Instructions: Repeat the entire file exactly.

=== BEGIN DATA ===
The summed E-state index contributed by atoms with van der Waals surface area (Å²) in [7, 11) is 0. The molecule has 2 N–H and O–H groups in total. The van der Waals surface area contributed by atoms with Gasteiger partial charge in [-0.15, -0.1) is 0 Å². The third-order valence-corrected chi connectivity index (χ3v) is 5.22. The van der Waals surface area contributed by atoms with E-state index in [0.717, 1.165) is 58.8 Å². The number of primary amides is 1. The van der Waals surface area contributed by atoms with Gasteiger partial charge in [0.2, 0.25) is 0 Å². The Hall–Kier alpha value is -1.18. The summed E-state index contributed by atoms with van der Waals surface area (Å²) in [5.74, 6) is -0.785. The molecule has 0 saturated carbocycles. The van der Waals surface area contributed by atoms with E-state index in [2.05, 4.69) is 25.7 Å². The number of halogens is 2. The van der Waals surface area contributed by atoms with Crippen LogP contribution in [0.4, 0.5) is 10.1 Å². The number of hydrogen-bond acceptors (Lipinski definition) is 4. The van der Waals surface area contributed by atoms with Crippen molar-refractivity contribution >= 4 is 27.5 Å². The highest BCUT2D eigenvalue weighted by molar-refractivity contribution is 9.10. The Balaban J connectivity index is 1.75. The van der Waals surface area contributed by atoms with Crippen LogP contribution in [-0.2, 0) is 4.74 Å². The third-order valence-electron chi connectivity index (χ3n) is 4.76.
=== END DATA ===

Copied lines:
The summed E-state index contributed by atoms with van der Waals surface area (Å²) in [7, 11) is 0. The molecule has 2 N–H and O–H groups in total. The van der Waals surface area contributed by atoms with Gasteiger partial charge in [-0.15, -0.1) is 0 Å². The third-order valence-corrected chi connectivity index (χ3v) is 5.22. The van der Waals surface area contributed by atoms with E-state index in [0.717, 1.165) is 58.8 Å². The number of primary amides is 1. The van der Waals surface area contributed by atoms with Gasteiger partial charge in [0.2, 0.25) is 0 Å². The Hall–Kier alpha value is -1.18. The summed E-state index contributed by atoms with van der Waals surface area (Å²) in [5.74, 6) is -0.785. The molecule has 0 saturated carbocycles. The van der Waals surface area contributed by atoms with E-state index in [2.05, 4.69) is 25.7 Å². The number of halogens is 2. The van der Waals surface area contributed by atoms with Crippen LogP contribution in [0.4, 0.5) is 10.1 Å². The number of hydrogen-bond acceptors (Lipinski definition) is 4. The van der Waals surface area contributed by atoms with Crippen molar-refractivity contribution >= 4 is 27.5 Å². The highest BCUT2D eigenvalue weighted by molar-refractivity contribution is 9.10. The Balaban J connectivity index is 1.75. The van der Waals surface area contributed by atoms with Crippen LogP contribution in [-0.2, 0) is 4.74 Å². The third-order valence-electron chi connectivity index (χ3n) is 4.76.